LOS ALAMOS HISTORICAL SOCIETY
Do you know the names of the five Nobel Prize winners who have lived on Bathtub Row? Or why the homesteaders who lived in the little cabin near the Memorial Rose Garden farmed only 15 acres on the plateau? Or what spurred Ashley Pond to start a western ranch-style school for wealthy, mostly eastern boys?
You can learn the answers to these and many other questions about Los Alamos history by taking a guided tour of the Los Alamos Historic District 11 a.m. Monday through Saturday.
Trained volunteers and staff members lead visitors through the one-block area along Bathtub Row that encompasses all eras of Los Alamos history—and they also explain how Bathtub Row got its name! Some tours are delivered chronologically, while others are site specific and may skip around in time. Guides develop their own scripts based on extensive training and reading about Los Alamos history.
Chronologically, tours begin at the 13th century Ancestral Pueblo Site, which, geographically, sits almost in the center of the historic district. Guides explain the stories of the Ancestral Pueblo people in this area and why so many small sites like this one, housing two to three families, are found on the Pajarito Plateau.
The next time-traveling stop is at the Romero Cabin, a homestead cabin original to the plateau but not to the district. It was moved from its original location near the Los Alamos National Laboratory plutonium plant in the 1980s. Visitors enter the cabin and step back in time more than 100 years to learn why homesteading on the plateau was so different than the “Little House on the Prairie” stories that may be familiar to many.
The tour is highlighted by a visit to Fuller Lodge, an outstanding example of log architecture on a par with more famous lodges in Yellowstone or Yosemite national parks. The building, which served as the dining hall for the Los Alamos Ranch School, is the perfect embarkation point for stories about the famous, all-boys prep school that had a profound impact on the nation.
No trip to Los Alamos is complete without a visit to the life-size sculptures of Dr. J. Robert Oppenheimer and Gen. Leslie Groves—including selfies! Here, guides explain the complicated relationship between the scientific and military directors of the Manhattan Project as well as why Los Alamos was chosen as the site for the top-secret WWII laboratory. Ashley Pond (the pond) serves as a backdrop to explain where the original laboratories were built and some of the work that was done there in the busy days of WWII.
Bathtub Row homes, all of which were constructed during the Ranch School era, have seen a significant amount of history in their 80+ years, and guides tell stories of each building’s history and occupants throughout the tour. They also share recommendations on books about Los Alamos history and answer questions such as, “How did the Manhattan Project get its name?”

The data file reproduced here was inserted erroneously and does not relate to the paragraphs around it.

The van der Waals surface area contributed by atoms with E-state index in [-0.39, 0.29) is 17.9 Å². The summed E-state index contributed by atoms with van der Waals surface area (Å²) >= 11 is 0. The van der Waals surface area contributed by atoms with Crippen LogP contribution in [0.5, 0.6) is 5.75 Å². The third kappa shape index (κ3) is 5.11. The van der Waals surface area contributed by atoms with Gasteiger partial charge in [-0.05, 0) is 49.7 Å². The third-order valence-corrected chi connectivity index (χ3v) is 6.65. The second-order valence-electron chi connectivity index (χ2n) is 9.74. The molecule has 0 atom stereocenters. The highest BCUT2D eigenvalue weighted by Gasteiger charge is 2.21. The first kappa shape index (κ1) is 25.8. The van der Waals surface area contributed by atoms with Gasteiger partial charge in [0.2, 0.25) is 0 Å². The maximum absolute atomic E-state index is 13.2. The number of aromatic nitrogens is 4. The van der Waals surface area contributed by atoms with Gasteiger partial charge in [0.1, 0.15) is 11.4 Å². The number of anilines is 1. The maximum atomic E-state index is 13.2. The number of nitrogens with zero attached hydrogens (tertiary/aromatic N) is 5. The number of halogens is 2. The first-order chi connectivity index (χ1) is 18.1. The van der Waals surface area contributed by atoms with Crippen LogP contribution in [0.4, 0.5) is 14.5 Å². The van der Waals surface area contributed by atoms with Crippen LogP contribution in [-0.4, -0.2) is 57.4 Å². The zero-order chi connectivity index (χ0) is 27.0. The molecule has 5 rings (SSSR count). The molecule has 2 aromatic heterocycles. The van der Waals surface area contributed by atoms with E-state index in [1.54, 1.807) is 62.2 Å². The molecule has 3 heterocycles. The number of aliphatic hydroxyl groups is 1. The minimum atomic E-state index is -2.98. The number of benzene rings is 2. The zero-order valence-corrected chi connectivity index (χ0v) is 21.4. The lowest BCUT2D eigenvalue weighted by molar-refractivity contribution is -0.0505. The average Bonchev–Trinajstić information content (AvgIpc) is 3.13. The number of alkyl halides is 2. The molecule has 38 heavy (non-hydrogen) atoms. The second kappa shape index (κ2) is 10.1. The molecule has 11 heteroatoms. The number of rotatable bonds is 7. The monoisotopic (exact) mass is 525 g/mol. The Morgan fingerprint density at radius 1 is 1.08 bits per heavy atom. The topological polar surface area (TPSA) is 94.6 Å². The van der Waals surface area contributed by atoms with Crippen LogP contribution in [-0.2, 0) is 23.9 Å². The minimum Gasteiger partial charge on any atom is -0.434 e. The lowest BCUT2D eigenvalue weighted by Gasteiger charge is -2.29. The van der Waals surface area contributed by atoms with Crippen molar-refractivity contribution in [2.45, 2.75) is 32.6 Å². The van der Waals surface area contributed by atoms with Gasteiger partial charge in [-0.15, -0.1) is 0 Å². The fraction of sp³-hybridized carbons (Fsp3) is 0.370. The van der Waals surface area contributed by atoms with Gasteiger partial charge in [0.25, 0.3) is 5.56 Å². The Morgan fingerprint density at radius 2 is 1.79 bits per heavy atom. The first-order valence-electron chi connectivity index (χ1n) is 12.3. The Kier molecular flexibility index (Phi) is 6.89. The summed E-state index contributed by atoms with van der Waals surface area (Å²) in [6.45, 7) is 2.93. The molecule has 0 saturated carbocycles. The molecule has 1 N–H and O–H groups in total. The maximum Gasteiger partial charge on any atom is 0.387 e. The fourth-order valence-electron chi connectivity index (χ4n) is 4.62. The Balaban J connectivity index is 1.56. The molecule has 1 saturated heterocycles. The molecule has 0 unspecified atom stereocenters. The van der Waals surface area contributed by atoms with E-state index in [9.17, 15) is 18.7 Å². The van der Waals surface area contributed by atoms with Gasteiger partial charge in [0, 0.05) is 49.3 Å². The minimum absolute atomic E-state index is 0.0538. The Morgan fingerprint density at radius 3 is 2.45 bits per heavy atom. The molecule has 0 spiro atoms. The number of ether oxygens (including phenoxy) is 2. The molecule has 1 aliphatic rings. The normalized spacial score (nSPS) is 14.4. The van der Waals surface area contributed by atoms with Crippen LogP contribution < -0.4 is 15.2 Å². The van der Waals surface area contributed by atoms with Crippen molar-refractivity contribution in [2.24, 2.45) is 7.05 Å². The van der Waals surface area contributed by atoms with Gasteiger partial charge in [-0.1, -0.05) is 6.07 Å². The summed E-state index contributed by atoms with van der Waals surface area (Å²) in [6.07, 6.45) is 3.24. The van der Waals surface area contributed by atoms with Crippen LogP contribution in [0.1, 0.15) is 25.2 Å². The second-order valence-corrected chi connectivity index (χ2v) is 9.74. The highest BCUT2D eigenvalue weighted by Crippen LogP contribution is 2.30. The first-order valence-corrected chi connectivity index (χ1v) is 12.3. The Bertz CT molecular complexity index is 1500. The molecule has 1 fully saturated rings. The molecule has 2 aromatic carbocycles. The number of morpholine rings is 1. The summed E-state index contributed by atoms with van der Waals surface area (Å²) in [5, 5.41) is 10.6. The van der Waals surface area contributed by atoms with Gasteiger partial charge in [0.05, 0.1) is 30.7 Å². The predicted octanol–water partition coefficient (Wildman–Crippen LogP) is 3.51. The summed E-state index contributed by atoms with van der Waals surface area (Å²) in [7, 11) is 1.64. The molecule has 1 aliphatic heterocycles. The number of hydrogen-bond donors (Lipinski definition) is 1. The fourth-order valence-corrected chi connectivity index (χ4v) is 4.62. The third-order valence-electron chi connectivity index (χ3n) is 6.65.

The Los Alamos Historic District is a National Landmark District, established in 1966 under the auspices of the Los Alamos Scientific Laboratory. All of the buildings in the district are on the New Mexico State Register of Historic Places.
Tours begin at the Los Alamos History Museum, 1050 Bathtub Row (next to Fuller Lodge). Tickets are $15 and include admission to the Los Alamos History Museum. Children under 18 are free when accompanied by an adult.
Those interested in being a tour guide for the Los Alamos History Museum should contact volunteer coordinator Todd Nickols at email@example.com or 505.695.5250.
8/31/2022 07:31:37 am
My girlfriend and I want to go on a getaway vacation next weekend, so we'd like to know more about walking tours and what they're. It's great that you explained your experience with walking tours and how their guides are well-trained and experienced to deliver insight into each place you visit, so we'll definitely find one before leaving. Thank you for the information on walking tours and how they show you all about a historical place.
2/20/2023 10:38:29 pm
I'm glad you talked that having a walking tour experience would help provide information and stories. A couple of days ago, my brother told me he wanted to have a walking tour experience to discover different historical stories. He asked if I had thoughts on the best option to consider when finding a tour. I'm glad for an enlightening article. I'll tell him we could have historic walking tours for a great experience.
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These articles are written by the Los Alamos Historical Society Staff. Many of these articles were originally published by the